That's what everyone is arguing for. The punctuation stuff I mean. -- -- KOOPA CON CARNE 22:46, 26 November 2018 (EST)
I usually use it in circumstantial terms. If the quote includes the punctuation, I include the punctuation in the quote. If it doesn't, I don't.
Anyway, on topic, looking up the definition of "electrocute", (note comma :P) it also means to severally injure by way of electricity. In terms of execution, it does mean to kill, but I don't think the word needs to be added given this.
For "ban", I use it more frequently than "block", even though what shows in logs is called a "Block Log". Looking them up, they mean pretty much the same thing. Alex95sig1.pngAlex95sig2.png 23:00, 26 November 2018 (EST)
"Block"/"ban" are not terms used on mainspace so they don't need to be listed. Per Alex on "electrocute". Wolf Link costume pose in Super Mario Maker Mario JC 04:48, 27 November 2018 (EST)
While "ban" and "block" can be used to refer to different kinds of blocks, it does not seem necessary to add it here, as this specifically refers to the mainspace. "Ban" is used pretty frequently, and it seems strange to request that it is not used on places like talk pages. Also, I completely agree with what has been said for both "electrocute" and the punctuation stuff. --A sprite of a Flame Chomp from New Super Mario Bros. Wii.TheFlameChomp (talk) 06:55, 27 November 2018 (EST)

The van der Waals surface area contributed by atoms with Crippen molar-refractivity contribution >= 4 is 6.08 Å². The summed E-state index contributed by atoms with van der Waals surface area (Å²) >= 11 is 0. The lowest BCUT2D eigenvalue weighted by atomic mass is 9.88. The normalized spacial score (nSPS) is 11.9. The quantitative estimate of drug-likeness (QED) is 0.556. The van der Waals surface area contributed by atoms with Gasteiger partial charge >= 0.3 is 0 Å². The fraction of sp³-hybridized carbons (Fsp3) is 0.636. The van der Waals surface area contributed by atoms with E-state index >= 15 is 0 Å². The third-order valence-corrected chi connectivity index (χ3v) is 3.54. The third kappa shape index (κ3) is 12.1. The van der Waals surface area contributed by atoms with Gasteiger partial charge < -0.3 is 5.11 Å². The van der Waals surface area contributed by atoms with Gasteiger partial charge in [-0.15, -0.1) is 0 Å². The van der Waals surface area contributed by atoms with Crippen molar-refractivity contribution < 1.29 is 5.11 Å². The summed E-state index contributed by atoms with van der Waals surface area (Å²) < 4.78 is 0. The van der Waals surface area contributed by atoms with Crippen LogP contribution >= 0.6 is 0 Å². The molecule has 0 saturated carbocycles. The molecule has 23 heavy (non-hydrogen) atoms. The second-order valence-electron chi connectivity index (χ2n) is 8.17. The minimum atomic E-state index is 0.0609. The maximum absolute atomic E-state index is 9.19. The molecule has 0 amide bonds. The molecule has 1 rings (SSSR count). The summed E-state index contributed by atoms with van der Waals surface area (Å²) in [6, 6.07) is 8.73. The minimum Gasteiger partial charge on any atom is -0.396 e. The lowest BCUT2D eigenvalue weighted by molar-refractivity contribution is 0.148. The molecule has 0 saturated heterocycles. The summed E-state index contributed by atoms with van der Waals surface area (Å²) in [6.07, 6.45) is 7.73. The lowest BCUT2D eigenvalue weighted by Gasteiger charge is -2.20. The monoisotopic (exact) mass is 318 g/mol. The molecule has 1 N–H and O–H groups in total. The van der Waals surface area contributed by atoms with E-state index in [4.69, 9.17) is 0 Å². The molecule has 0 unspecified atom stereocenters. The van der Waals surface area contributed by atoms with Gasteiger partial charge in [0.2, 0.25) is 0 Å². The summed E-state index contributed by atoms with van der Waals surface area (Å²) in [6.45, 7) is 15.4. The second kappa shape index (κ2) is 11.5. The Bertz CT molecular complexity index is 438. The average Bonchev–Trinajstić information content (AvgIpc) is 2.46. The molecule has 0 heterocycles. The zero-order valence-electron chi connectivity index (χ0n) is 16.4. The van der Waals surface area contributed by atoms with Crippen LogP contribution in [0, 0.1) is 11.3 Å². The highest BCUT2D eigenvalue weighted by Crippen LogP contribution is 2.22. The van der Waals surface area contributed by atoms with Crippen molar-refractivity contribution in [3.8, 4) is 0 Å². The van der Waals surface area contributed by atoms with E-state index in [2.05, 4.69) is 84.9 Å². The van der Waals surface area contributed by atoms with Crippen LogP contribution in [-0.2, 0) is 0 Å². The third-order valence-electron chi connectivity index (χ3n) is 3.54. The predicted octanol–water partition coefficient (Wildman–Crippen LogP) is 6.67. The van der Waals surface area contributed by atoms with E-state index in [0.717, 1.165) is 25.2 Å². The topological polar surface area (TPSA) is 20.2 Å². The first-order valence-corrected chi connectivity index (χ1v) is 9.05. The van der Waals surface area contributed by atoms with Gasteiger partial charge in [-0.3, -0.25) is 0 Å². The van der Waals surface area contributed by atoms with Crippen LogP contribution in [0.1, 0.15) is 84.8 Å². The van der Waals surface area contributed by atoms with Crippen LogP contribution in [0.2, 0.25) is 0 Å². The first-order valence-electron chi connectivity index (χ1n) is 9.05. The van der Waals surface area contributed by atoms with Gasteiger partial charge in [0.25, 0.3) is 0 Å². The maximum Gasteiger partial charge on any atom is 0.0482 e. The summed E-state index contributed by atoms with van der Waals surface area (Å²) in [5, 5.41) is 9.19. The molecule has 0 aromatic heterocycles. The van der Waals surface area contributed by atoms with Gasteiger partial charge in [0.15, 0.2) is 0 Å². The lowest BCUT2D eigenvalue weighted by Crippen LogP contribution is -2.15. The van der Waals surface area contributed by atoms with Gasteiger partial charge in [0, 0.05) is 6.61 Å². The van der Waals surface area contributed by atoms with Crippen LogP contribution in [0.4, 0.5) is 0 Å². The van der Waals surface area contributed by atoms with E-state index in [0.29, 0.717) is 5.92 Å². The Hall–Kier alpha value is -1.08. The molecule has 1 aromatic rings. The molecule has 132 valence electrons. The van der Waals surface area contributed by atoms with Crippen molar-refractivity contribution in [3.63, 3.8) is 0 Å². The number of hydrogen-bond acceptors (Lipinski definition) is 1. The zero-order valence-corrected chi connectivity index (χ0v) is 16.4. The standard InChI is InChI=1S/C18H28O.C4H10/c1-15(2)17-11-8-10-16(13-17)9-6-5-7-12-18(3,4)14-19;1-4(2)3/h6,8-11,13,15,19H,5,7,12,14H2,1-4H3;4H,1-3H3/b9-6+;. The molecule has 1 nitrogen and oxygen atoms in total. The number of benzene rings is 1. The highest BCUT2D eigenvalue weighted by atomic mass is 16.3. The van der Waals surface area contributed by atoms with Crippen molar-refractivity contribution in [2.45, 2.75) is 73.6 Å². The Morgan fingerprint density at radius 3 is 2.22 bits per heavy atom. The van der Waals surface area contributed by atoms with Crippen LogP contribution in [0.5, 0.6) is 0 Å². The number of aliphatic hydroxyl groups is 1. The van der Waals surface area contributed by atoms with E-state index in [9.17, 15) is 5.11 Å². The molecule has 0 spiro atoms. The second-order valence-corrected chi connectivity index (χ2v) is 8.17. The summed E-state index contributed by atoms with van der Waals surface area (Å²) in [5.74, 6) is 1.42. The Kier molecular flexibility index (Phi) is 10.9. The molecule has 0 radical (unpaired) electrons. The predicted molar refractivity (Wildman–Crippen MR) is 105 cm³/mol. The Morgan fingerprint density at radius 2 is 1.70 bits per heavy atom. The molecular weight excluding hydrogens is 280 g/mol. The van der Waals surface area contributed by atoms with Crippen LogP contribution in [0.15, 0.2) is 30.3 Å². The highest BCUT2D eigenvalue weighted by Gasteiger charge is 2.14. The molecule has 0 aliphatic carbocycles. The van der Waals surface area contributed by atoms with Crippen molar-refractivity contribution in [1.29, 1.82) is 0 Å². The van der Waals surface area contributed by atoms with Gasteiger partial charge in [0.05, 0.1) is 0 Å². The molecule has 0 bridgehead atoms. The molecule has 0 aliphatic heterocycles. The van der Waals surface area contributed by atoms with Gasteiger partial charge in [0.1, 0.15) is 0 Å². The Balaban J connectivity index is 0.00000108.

I have a misused word suggestion: Obake. People often misinterpret this word as "ghost", when its actual definition is a being that has taken on a temporary form (basically, a shapeshifter), though modern usage associates obake with any form of monster. "obake" creatures in the Marioverse have ranged from "I guess it's a ghost" to "clearly not a ghost" to "That's literally just a ball", and it just seems silly to refer to every "obake" creature as a ghost. Somethingone (talk) 07:57, April 26, 2022 (EDT)

"Similar" used as an adverb

Question.svg This talk page or section has a conflict or a question that needs to be answered. Please try to help and resolve the issue by leaving a comment.

By far one of the most recurring and annoying errors I encountered during the decade I've been active here was the word "similar" being used when "similarly" should be used. I think this should be added to the list of frequently misused terms. What say other wiki editors? -- KOOPA CON CARNE 15:32, July 23, 2023 (EDT)

Yet another misused word

Question.svg This talk page or section has a conflict or a question that needs to be answered. Please try to help and resolve the issue by leaving a comment.

I've noticed, at least almost entirely recently, that "render" is often misused to refer to all official artwork. RickTommy (talk) 23:50, September 17, 2023 (EDT)

"Cameo" as a frequently misused term

Question.svg This talk page or section has a conflict or a question that needs to be answered. Please try to help and resolve the issue by leaving a comment.